Friday 8 February 2019

After hours drinking

It's slightly bizarre to realise that, at a time when there was regular bombing, that the authorities were as keen as ever on enforcing closing time. Usually prosecution was followed by a heavy fine. You might have thought that the police had rather more serious matters to worry about than serving the odd pint after hours.

One of the weirdest aspects of the law at that time was that it wasn't just the licensee who was breaking the law by serving drinks, but also the customers that consumed them.Though that's not strictly speaking true. Only selling drinks was againts the the law. It was perfectly legal for a landlord to give away drinks to guests.

That was, the usual excuse when caught serving after hours: that the drinks had been supplied free of charge and that the customers were actually guests. It wasn't usually very successful. Though in this case it was.

"There is abundant evidence that these two people were not mere customers but close friends of the licensee." declared the magistrate, Sir Gervais Rentoul, at West London Police Court on Thursday, in dismissing summonses against the licensee of the "Star" public-house, alleging the sale and supply of intoxicating liquor after closing time.

The licensee Henry Samuel Perkins, had also been summoned for shading and abetting Patrick Crean and Mrs. Jessie Metcalfe in consuming liquor after permitted hours and they in turn were summoned for so doing.

Inspector Franklin had described at the previous hearing how he stood outside this public-house after closing time and heard the sound of voices and the till being operated. The house closed at 10 p.m. but at 11.10 p.m. the wife of the licenses let some persons out by the side doer. When the police entered there were people in the bars and the inspector found Crean standing holding a pint glass containing beer in his hand. Mrs. Metcalfe had a glass of light ale, while there were three other glasses containing beer on the counter. All the drinks appeared to have been recently served as they all had froth on top of them.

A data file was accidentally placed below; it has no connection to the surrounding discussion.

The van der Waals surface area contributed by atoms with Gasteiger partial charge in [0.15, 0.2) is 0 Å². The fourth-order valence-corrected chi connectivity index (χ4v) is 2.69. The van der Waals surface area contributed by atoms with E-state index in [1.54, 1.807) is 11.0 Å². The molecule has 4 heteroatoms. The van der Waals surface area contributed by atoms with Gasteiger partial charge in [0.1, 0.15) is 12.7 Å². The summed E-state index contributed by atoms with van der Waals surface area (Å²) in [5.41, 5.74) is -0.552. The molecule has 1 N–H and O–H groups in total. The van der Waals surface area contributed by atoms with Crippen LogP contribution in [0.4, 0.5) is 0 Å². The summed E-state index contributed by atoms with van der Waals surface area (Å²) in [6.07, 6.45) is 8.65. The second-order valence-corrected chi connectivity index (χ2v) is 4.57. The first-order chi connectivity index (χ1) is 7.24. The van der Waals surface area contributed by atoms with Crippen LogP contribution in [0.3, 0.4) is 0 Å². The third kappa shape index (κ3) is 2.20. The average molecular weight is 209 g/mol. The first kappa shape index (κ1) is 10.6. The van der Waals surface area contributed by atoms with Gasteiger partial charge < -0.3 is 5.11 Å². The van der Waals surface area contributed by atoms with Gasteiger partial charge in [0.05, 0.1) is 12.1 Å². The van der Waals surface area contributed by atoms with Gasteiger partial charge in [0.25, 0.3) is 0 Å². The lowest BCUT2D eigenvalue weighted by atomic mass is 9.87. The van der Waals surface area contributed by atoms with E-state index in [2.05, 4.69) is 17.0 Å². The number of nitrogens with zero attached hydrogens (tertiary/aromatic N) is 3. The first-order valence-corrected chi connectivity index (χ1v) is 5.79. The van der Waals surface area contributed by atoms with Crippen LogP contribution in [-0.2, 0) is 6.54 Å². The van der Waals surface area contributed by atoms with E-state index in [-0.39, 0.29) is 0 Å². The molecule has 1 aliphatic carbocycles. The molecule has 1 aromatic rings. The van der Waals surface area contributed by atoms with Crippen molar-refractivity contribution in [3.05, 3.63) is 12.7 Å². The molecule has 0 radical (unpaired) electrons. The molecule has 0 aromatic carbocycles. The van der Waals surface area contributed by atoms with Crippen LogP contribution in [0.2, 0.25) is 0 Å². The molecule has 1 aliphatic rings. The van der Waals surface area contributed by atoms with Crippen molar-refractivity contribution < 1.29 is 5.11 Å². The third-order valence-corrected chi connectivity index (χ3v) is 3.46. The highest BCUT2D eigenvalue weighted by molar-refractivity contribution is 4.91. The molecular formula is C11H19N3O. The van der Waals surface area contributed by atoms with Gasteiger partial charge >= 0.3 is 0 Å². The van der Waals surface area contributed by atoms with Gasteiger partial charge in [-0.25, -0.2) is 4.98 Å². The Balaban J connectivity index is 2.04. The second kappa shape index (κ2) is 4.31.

The licensee declared that no drinks were served to customers after ten o'clock. Crean end Mrs. Metcalfe were not only customers but close friends. Mrs. Metcalfe assisted in the bar during week-ends and on this night she had helped in sweeping up the bars. She had attended his daughter's wedding and was in fact a very great friend of his wife. Mr. Perkins added that he often went to football matches with Crean, who was the captain of the "Star" darts team. The drinks on the counter were supplied by the licensee for his two guests, his wife and self.

Dismissing all summonses. Sir Gervais expressed the opinion that the case was rather different from others he had had before him and that the licensee had satisfied him that these people were his guests."
West London Observer - Friday 18 April 1941, page 3.
I'm not sure why the landlord was believed in this case. Perhaps because there were obvious ties of friendship between hin and Mr. Crean and Mrs. Metcalfe.

One beery point. Though not many beers were called Light Ale by brewers, it did seem to be an accepted term for a type of light, bottled Pale Ale. Brewers and labels only really caught up with this convention after WW II.

This is one of the reasons it's hard to pin down much hard information on Light Ale from brewing records: there's almost never a beer called that. Though it's probably fair to say that any bottle Pale Ale with an OG under 1040º was probably sold as Light Ale in pubs.

There's a similar, but slightly different problem with Brown Ale. That was usually what it said on the bottle, so identifying what was a Brown Ale is less tricky. But again there's rarely a beer in the brewing reords called that. The reason being that many brewers' Brown Ale was simply a tweaked, bottled version of their draught Mild.


qq said...

I'd guess that a time of government "nannying" there would have been more police on the streets enforcing blackouts etc, and more rigorous enforcement of drinking hours was just a side-effect of that presence?

Ron Pattinson said...


no, they were just as keen before the war. At least based on what I've seen when I've searched the newspaper archive for "public house". Loads of cases from the 1920's and 1030's.